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The Last Fighters in the Częstochowa Ghetto: “We are prepared to resist with our weapons”

“Monday, 21 September 1942, Yom Kippur. The atmosphere in town is heavy with tension; the Torah study halls are more crowded than in previous years. Rumors abound. There will be a big roundup today… The optimists are trying to explain it away…The wails from the study halls grow louder. The faithful are thinking: But today is Yom Kippur; perhaps the evil decree will be averted.” With this description of the impending aktion [deportation] from the Częstochowa Ghetto, Bolek (Dov) Gvirtzman, a member of Hashomer Hatzair and a leader of the Jewish Fighting Organization in Częstochowa, opens his diary (a diary written in 1944 while in hiding with a Polish family).

Two months later, in December 1942, a branch of the Jewish Fighting Organization formed in Częstochowa, which maintained contact with the headquarters in Warsaw and its commander Motek (Mordechai) Zilberberg, a member of Hashomer Hatzair. On 4 January 1943, another aktion took place in the ghetto. Dorka Sternberg-Bram – later one of the founders of the Ghetto Fighters’ Kibbutz – was present in the town square that morning: “Suddenly we heard one or two shots, the screams of Germans (who were hit) – mischief-makers, and I didn’t see what was happening. I was short and even though I stood on my tiptoes to appear taller and not young, to save myself from being deported, I didn’t see what happened. Suddenly we saw the Germans choose 25 young men and women from the Jews who remained behind after the transport to Treblinka (all those who remained were young) and shoot them one by one before our eyes.” The murder of these people was the response to the assault of the two German officers by Mendel Fiszlewicz and Yitzhak Feiner, members of the Jewish Fighting Organization, who were shot on the spot.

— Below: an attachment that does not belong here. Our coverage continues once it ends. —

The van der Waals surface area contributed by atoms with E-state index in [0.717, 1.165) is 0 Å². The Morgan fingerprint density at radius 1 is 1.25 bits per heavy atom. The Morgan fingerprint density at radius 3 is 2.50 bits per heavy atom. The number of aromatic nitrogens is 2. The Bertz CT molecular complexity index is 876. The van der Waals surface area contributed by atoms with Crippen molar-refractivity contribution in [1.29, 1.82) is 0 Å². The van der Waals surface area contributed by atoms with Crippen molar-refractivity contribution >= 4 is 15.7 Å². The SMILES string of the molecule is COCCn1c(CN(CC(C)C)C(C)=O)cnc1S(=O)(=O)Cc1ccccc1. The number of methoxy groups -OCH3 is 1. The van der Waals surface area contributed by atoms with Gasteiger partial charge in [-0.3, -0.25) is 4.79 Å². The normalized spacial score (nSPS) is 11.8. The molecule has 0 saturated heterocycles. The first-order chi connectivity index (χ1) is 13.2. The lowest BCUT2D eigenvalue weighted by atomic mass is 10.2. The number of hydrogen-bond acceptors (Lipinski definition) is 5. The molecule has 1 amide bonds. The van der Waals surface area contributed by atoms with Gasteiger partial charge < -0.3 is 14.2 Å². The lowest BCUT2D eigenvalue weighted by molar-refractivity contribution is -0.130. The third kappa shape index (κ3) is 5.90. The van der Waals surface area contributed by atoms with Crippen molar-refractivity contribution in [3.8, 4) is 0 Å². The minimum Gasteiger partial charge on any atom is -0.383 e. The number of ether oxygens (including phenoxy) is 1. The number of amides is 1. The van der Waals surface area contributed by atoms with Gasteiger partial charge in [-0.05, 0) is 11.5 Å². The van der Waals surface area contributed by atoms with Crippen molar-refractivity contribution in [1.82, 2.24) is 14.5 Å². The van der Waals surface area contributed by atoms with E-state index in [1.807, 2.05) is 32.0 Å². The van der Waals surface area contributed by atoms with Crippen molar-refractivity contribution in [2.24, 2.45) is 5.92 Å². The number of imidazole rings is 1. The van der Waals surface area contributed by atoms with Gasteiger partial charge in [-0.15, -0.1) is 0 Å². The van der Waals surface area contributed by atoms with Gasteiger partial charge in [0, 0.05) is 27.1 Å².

After the liberation, when the bodies of those murdered were moved to their final resting place, a note was found inside a buried bottle on which was written, “Mendel Fiszlewicz died the death of a hero at the hands of the brutal soldiers on 4 January 1943. Honor to his memory.”

 

A note placed in a bottle near the grave of Mendel Fiszlewicz, one of the leaders of the Jewish Fighting Organization in the Częstochowa Ghetto

A year and a half later, in late June 1943, the Germans discovered the bunker of the Częstochowa fighters and killed everyone in it, including Zilberberg, the commander. In September 1944, the aforementioned Gvirtzman had written to the Jewish Agency from his hiding place: “Dear friends! In these most difficult days, we wish to convey to you this last testament, that of a group of Jewish partisans, who spontaneously organized from among the remnants of the defenders of the ghetto, the members of the Jewish Fighting Organization…We write this letter when death may come at any moment. We are prepared to resist with our weapons.”

From a letter by Bolek Gvirtzman to the Jewish Agency in Jerusalem, September 1944

 

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